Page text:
Waikiki History

 

If you travel to Honolulu and visit Waikiki, the world’s most famous beach resort, you probably know already that you will find amazing beaches, fun activities for the whole family and a wonderful weather. However, perhaps you haven’t heard yet about the interesting history of Waikiki. It involves whaling ships, terrible epidemics, warrior kings, a deposed Queen, displaced inhabitants and tourists arriving in the island, skyrocketing the economy while at the same time, changing dramatically the inhabitants’ lifestyle.

The origins of Waikiki go back to the eruption of Diamond Head. 25 centuries ago, the island was a pristine wetland where nobody lived, other than wild flora and fauna. Human beings didn’t arrive until sometime between 800 and 1200 A.D. The Polynesians discovered this rich land and eventually settled along the coast. The land allowed them to crop. The sea provided them with fish. The name Waikiki means "spouting water", and it is a reference to the rivers and springs that flowed into the land. In the 1450s, Waikiki was established as the governmental center of Oahu.

The battle of Nuuanu Pali is a milestone in the history of Waikiki. In 1790, Kalanikupule, the chief of Oahu, hijacked a ship to attack Kamehameha I. He kept the ship for some time before the original sailor recovered the control, and then he sent Kalanikupule and the Hawaiians overboard and made them swim to shore. After the prospective attack to Kamehamela was reported, the king turned an army against Kalanikupule, and this was when the battle took place, and Kalanikupule was defeated. Diamond Head became a historical point.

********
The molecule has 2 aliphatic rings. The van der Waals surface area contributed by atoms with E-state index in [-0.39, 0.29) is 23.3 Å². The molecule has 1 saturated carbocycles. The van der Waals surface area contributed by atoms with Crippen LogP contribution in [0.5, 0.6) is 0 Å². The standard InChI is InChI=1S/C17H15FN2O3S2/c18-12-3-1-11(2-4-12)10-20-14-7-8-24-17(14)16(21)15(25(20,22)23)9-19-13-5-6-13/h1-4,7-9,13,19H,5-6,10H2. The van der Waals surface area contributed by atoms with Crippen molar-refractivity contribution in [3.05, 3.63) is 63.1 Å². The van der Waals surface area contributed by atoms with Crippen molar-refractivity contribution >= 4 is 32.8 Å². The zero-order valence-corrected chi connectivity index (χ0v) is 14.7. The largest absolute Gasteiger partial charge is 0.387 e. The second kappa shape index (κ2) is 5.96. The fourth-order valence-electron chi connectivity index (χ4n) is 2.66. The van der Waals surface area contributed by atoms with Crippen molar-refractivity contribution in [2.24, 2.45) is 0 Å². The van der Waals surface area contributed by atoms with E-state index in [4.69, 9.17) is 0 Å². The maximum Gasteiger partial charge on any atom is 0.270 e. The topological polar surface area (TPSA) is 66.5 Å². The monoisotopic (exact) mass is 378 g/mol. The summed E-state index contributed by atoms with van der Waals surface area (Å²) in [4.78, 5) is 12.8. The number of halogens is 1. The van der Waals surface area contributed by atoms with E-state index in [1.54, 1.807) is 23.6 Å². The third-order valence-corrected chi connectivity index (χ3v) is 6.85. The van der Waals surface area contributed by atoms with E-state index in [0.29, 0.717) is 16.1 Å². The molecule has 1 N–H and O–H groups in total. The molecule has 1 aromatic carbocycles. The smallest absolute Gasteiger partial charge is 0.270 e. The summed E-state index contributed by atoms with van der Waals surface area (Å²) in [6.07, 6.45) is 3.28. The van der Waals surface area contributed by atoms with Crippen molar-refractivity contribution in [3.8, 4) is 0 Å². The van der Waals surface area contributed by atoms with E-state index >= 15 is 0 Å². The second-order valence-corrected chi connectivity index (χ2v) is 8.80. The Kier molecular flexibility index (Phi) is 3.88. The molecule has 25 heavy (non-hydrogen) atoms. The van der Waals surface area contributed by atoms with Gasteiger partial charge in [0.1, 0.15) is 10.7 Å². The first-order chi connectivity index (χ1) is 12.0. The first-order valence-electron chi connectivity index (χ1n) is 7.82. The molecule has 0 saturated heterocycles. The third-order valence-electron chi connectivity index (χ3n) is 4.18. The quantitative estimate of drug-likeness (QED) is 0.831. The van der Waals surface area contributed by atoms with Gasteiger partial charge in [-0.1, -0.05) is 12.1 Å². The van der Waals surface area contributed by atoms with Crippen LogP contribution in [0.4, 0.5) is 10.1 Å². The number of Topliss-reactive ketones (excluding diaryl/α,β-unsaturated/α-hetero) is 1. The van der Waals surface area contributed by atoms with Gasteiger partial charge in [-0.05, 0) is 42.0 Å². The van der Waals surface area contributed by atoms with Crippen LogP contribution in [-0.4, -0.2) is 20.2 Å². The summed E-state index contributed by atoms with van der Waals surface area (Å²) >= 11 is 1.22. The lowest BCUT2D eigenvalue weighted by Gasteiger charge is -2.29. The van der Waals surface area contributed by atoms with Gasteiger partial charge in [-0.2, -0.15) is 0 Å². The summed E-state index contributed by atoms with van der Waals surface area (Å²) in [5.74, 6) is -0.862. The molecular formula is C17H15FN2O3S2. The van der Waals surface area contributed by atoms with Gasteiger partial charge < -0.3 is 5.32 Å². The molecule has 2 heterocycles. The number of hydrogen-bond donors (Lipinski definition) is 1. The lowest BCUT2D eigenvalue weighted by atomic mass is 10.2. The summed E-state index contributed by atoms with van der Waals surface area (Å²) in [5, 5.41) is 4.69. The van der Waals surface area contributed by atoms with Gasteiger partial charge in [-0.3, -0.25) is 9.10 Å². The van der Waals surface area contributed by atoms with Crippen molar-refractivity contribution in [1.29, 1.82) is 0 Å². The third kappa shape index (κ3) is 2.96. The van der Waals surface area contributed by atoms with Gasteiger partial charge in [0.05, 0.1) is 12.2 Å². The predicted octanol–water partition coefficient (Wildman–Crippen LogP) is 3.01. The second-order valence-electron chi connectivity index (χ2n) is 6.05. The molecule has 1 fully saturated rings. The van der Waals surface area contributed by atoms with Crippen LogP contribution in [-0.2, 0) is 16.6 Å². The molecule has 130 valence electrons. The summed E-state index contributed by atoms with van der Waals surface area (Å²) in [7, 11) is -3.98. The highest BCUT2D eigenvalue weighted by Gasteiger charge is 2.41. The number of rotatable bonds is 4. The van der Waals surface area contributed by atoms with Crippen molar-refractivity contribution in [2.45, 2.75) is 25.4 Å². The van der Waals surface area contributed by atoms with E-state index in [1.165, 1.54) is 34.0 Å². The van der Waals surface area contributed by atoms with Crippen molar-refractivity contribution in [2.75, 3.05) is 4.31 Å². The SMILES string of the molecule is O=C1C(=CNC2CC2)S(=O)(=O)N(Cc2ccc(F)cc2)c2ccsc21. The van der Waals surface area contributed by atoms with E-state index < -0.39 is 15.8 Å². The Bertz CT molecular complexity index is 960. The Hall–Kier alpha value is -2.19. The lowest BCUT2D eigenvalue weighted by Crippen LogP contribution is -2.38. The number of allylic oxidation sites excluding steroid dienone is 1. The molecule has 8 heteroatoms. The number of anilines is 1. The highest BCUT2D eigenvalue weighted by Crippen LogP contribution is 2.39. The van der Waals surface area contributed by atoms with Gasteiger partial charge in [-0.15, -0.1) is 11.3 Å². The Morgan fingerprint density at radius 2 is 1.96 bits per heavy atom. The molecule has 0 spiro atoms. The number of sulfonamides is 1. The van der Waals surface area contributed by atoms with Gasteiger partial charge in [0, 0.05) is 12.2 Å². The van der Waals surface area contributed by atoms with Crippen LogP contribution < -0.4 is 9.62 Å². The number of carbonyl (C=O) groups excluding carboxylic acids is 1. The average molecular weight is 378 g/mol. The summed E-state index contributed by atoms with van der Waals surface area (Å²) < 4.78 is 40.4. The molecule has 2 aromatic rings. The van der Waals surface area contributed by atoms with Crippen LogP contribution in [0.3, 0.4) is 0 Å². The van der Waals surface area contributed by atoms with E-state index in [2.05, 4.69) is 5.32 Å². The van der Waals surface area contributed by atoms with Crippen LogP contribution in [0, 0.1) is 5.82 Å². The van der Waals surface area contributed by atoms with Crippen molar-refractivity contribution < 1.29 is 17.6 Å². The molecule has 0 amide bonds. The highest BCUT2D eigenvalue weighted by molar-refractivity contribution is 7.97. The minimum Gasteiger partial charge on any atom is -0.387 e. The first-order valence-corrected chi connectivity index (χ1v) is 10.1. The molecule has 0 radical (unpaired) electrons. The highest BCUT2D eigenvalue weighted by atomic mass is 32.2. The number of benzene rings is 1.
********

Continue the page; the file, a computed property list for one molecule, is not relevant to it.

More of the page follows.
White man didn’t inhabit Waikiki until the 18th century. It was British explorer Captain James Cook who, on January 18, 1778, discovered Oahu and other Hawaiian islands. The area turned into an important center: a resting spot for merchant, fishing and whaling ships.

By the late 1800’s, Waikiki was a retreat for Hawaiian royalty. As ourselves today, they also enjoyed surfing (an old version of it). A few small hotels opened in the 1880s. For example, the guest house of Allen Herbert, renamed it the "Sans Souci" by the Greek-American George Lycurgus. Furthermore, the private beach house of King Kalakaua hosted famous guests such as Robert Louis Stevenson, who wrote many novels on Oahu. The Moana Hotel was built on Oahu at Diamond Head in 1901.

The island owes a lot to a man called Lucius Pinkham, Hawaiian Board of Health Director, who ruled that the swamp should be replaced with a canal in order to drain the swamp completely, turning the island into a beautiful place. With the construction of the Ala Wai Canal, in 1921, more hotels were built, and the island became attractive to many wealthy tourists. It turned into the great vacation spot it is today, especially when Hawaii became a state of the union, since by then, travel packages became affordable for many Americans.

These days, Waikiki has plenty of international hotels, such as the Hyatt Regency Waikīkī, the Sheraton Waikīkī, the Hilton Hawaiian Village, and even some historic hotels such as the Moana Surfrider Hotel and the Royal Hawaiian Hotel. Thousands of people visit this amazing place all yearlong, looking for its great beaches, surf contests and tons of fun.

Ala Wai Canal

 

Kalakaua Ave. 

Moana Hotel

Moana Hotel 1920

 

Waikiki 1859

Waikiki 1859

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